M. C. A. Hogarth (haikujaguar) wrote,

Black Blossom Part 85: The Heartbeat After.

We continue Black Blossom, the novel that follows The Aphorisms of Kherishdar and The Admonishments of Kherishdar. It is a form of quasi-communal storytelling, as described here. Feel free to ask questions, converse or react as you wish in the comments; the Calligrapher and I are at your disposal, as time permits us both. And don’t fear… your questions are shaping the narrative. Read closely in the future and you may see yourself referred to there.

Black Blossom, Part 85
A Story of Kherishdar as Translated by M.C.A. Hogarth

      That is when time crashed back into motion, with all the violence of the rounds that had opened his chest, great gaping mouths that vomited blood as bright as the filirij on the rifles of the Guardians who had stopped, stunned with horror at what they had wrought.
      We were not the first to move. Before any of us could react, the female aunerai grabbed the newcome male and shouted something at him that sent him running, talking at speed into some device at his mouth. Her caste-peer lunged to Ajan’s side, stripping his uniform jacket and using it to stanch the wounds.
      And then the flicker at my side was Kor, so swift he blurred, joining the alien. His face was a mask.
      There is a reason we proscribe guns, aunera. We die easily, far more easily than you do. The velocity of a weapon seems to have more of an effect on us than it does on aunera—you are built more densely than we are—and what we can survive with difficulty from a sword we cannot from a rifle. Ajan had leaped, knowing that if hit he would die to protect one of Kherishdar’s lords, not just from an ignominious end, but from becoming the foundation of a diplomatic incident and a terrible scandal. A lord dying from implied aunerai violence after being found in their beds? Better the sacrifice of a young Guardian in a misunderstanding between a lord and an alien than that.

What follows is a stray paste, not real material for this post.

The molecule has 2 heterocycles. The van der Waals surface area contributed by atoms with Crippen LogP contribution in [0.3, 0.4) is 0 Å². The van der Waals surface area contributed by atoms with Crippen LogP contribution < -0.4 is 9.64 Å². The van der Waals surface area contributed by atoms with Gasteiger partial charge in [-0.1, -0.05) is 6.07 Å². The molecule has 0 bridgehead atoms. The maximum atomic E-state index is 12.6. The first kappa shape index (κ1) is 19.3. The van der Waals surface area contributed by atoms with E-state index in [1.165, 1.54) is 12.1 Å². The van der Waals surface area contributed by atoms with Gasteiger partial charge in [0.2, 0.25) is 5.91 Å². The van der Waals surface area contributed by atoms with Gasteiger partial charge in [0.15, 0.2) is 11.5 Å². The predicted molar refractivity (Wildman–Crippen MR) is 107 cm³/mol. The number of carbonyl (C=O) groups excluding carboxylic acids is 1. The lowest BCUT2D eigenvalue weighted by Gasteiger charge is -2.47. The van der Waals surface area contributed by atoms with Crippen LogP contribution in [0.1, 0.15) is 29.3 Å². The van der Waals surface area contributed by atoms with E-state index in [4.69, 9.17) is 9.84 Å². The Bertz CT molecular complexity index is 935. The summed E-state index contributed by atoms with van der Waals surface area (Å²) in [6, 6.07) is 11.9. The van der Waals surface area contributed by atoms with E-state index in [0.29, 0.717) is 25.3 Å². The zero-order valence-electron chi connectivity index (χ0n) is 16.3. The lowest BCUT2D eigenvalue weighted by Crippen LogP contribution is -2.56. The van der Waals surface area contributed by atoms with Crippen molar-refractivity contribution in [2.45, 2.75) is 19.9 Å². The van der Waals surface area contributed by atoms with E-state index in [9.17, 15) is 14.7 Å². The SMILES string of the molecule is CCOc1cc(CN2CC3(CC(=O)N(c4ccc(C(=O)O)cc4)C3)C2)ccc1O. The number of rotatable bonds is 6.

But we all knew that he would die.
      All of us, apparently, except the aunera.
      I became aware that the female was on the verge of shaking me when she stepped between me and the sight of Kor bent with his brow to the slack hand he cradled in his own. “Osulkedi!” she cried. “Listen to me! I require permission to treat your man!”
      In the distance I heard a hair-raising wail. “What?”
      “Let us help him!” she said, desperate. “Our medicine is better than yours! We can save him!”
      I stared at her. “What? How… it’s not possible.”
      “It is!” she almost shouted, her eyes tearing. “So give us permission! And one of you come with us, in case the surgeon needs a healthy example of what you’re supposed to look like when he stitches him back together!”
      “I… you…” The sheer improbability of what she suggested was finally overwhelmed by an insane hope. “KOR!” I shouted, and ran for him. “Kor, go with them!”
      Kor looked up from Ajan’s side. The hands folded around his lover’s were trembling.
      “They want to save him!” I said. “They might be able to. Go with them!”
      “Farren?” Kor said, hoarse, and my heart seized as his voice broke on the last syllable.
      “Go with them,” I said again as one of the aunerai vehicles burst into view, bringing with it the piercing siren.
      Kor stumbled after them, then, when the aliens loaded Ajan’s still form into their vehicle. The female—Lenore—paced Ajan’s body, talking almost as fast as she could form words and translating them just as quickly on Kor’s behalf. They left me there with the lord and his aunerai lover… and a pool of spreading blood…
      …and the two Guardians, one of whom had fallen against the Gate jamb, his rifle on the ground. The other was clasping the weapon with fists so tight they shook. I said to the lord, “There is work to be done,” and led him to the Guardians, saying, “you have used the proscribed weapons on an Ai-Naidari but it was not intentional. The lord here is witness; he will go with you to your liege and explain the situation.” I eyed Qenain and was relieved to see him revivifying. I finished, “It would be well for you to take the male aunerai with you in case any diplomatic issue arises during the deposition.”
      “It is well considered, osulkedi,” the lord said. To the Guardians, he said, “Send for your relief, and when they arrive, we will depart.”
      Within half an hour, then, I had dispatched everyone to where they could do the most good… except for one person. You will have observed whom, aunera.
      Yes. I had forgotten myself.

Reck this:
      Once there was a pot… a potter… once there was a broken pot—

***

It seemed cruel to leave you all hanging, so have a bonus Thursday episode. We will have tomorrow’s as well.

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Tags: ai-naidar, black blossom, serial, writing
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